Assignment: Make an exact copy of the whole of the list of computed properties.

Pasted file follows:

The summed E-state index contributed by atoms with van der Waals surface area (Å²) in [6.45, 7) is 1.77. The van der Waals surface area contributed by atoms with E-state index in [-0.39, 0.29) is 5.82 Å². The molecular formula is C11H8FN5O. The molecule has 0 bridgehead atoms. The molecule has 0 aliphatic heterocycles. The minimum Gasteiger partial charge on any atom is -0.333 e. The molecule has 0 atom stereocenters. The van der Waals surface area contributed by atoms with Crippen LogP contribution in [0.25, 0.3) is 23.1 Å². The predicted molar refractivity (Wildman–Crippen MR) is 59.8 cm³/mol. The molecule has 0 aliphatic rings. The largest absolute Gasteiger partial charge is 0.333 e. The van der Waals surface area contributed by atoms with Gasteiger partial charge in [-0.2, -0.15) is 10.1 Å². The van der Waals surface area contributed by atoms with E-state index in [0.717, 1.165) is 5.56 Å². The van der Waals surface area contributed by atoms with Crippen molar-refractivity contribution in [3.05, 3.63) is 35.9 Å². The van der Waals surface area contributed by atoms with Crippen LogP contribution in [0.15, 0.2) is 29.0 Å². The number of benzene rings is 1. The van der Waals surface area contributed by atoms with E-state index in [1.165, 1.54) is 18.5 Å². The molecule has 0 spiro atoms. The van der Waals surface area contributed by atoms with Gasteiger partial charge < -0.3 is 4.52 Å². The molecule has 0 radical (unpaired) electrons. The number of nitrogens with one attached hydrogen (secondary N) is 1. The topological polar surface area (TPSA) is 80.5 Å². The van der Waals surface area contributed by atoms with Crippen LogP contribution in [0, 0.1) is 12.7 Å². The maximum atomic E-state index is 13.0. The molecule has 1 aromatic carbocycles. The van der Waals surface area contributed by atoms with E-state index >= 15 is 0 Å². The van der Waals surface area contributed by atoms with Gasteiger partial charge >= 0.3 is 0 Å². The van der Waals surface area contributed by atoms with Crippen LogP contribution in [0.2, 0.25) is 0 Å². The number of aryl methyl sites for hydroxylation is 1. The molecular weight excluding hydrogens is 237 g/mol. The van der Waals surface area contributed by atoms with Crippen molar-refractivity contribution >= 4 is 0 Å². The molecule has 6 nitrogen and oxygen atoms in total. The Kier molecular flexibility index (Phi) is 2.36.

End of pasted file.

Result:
The summed E-state index contributed by atoms with van der Waals surface area (Å²) in [6.45, 7) is 1.77. The van der Waals surface area contributed by atoms with E-state index in [-0.39, 0.29) is 5.82 Å². The molecular formula is C11H8FN5O. The molecule has 0 bridgehead atoms. The molecule has 0 aliphatic heterocycles. The minimum Gasteiger partial charge on any atom is -0.333 e. The molecule has 0 atom stereocenters. The van der Waals surface area contributed by atoms with Crippen LogP contribution in [0.25, 0.3) is 23.1 Å². The predicted molar refractivity (Wildman–Crippen MR) is 59.8 cm³/mol. The molecule has 0 aliphatic rings. The largest absolute Gasteiger partial charge is 0.333 e. The van der Waals surface area contributed by atoms with Gasteiger partial charge in [-0.2, -0.15) is 10.1 Å². The van der Waals surface area contributed by atoms with E-state index in [0.717, 1.165) is 5.56 Å². The van der Waals surface area contributed by atoms with Crippen molar-refractivity contribution in [3.05, 3.63) is 35.9 Å². The van der Waals surface area contributed by atoms with Crippen LogP contribution in [0.15, 0.2) is 29.0 Å². The number of benzene rings is 1. The van der Waals surface area contributed by atoms with E-state index in [1.165, 1.54) is 18.5 Å². The molecule has 0 spiro atoms. The van der Waals surface area contributed by atoms with Gasteiger partial charge < -0.3 is 4.52 Å². The molecule has 0 radical (unpaired) electrons. The number of nitrogens with one attached hydrogen (secondary N) is 1. The topological polar surface area (TPSA) is 80.5 Å². The van der Waals surface area contributed by atoms with Crippen LogP contribution in [0, 0.1) is 12.7 Å². The maximum atomic E-state index is 13.0. The molecule has 1 aromatic carbocycles. The van der Waals surface area contributed by atoms with E-state index >= 15 is 0 Å². The van der Waals surface area contributed by atoms with Gasteiger partial charge >= 0.3 is 0 Å². The van der Waals surface area contributed by atoms with Crippen LogP contribution in [0.2, 0.25) is 0 Å². The number of aryl methyl sites for hydroxylation is 1. The molecular weight excluding hydrogens is 237 g/mol. The van der Waals surface area contributed by atoms with Crippen molar-refractivity contribution >= 4 is 0 Å². The molecule has 6 nitrogen and oxygen atoms in total. The Kier molecular flexibility index (Phi) is 2.36.